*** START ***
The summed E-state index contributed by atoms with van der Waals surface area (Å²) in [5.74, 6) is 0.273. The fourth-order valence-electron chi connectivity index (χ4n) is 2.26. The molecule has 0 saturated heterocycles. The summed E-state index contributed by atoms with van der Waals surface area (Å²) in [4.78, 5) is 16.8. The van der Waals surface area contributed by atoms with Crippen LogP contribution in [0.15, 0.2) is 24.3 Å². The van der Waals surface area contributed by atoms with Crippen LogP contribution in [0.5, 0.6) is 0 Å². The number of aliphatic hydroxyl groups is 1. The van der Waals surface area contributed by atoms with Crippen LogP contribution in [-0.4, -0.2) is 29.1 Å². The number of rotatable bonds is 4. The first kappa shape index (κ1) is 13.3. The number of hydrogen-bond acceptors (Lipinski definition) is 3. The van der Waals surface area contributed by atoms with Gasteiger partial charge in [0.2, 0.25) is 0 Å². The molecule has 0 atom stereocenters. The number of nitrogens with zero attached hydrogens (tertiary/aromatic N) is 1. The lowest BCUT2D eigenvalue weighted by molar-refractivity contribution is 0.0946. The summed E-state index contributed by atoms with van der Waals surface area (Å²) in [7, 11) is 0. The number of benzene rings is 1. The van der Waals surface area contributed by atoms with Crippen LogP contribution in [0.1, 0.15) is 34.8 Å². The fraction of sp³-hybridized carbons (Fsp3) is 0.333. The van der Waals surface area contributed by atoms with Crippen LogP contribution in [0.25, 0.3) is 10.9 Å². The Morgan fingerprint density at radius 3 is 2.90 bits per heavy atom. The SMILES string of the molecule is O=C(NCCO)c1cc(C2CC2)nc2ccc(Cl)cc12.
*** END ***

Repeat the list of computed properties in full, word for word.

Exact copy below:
The summed E-state index contributed by atoms with van der Waals surface area (Å²) in [5.74, 6) is 0.273. The fourth-order valence-electron chi connectivity index (χ4n) is 2.26. The molecule has 0 saturated heterocycles. The summed E-state index contributed by atoms with van der Waals surface area (Å²) in [4.78, 5) is 16.8. The van der Waals surface area contributed by atoms with Crippen LogP contribution in [0.15, 0.2) is 24.3 Å². The van der Waals surface area contributed by atoms with Crippen LogP contribution in [0.5, 0.6) is 0 Å². The number of aliphatic hydroxyl groups is 1. The van der Waals surface area contributed by atoms with Crippen LogP contribution in [-0.4, -0.2) is 29.1 Å². The number of rotatable bonds is 4. The first kappa shape index (κ1) is 13.3. The number of hydrogen-bond acceptors (Lipinski definition) is 3. The van der Waals surface area contributed by atoms with Gasteiger partial charge in [0.2, 0.25) is 0 Å². The molecule has 0 atom stereocenters. The number of nitrogens with zero attached hydrogens (tertiary/aromatic N) is 1. The lowest BCUT2D eigenvalue weighted by molar-refractivity contribution is 0.0946. The summed E-state index contributed by atoms with van der Waals surface area (Å²) in [7, 11) is 0. The number of benzene rings is 1. The van der Waals surface area contributed by atoms with Crippen LogP contribution in [0.1, 0.15) is 34.8 Å². The fraction of sp³-hybridized carbons (Fsp3) is 0.333. The van der Waals surface area contributed by atoms with Crippen LogP contribution in [0.25, 0.3) is 10.9 Å². The Morgan fingerprint density at radius 3 is 2.90 bits per heavy atom. The SMILES string of the molecule is O=C(NCCO)c1cc(C2CC2)nc2ccc(Cl)cc12.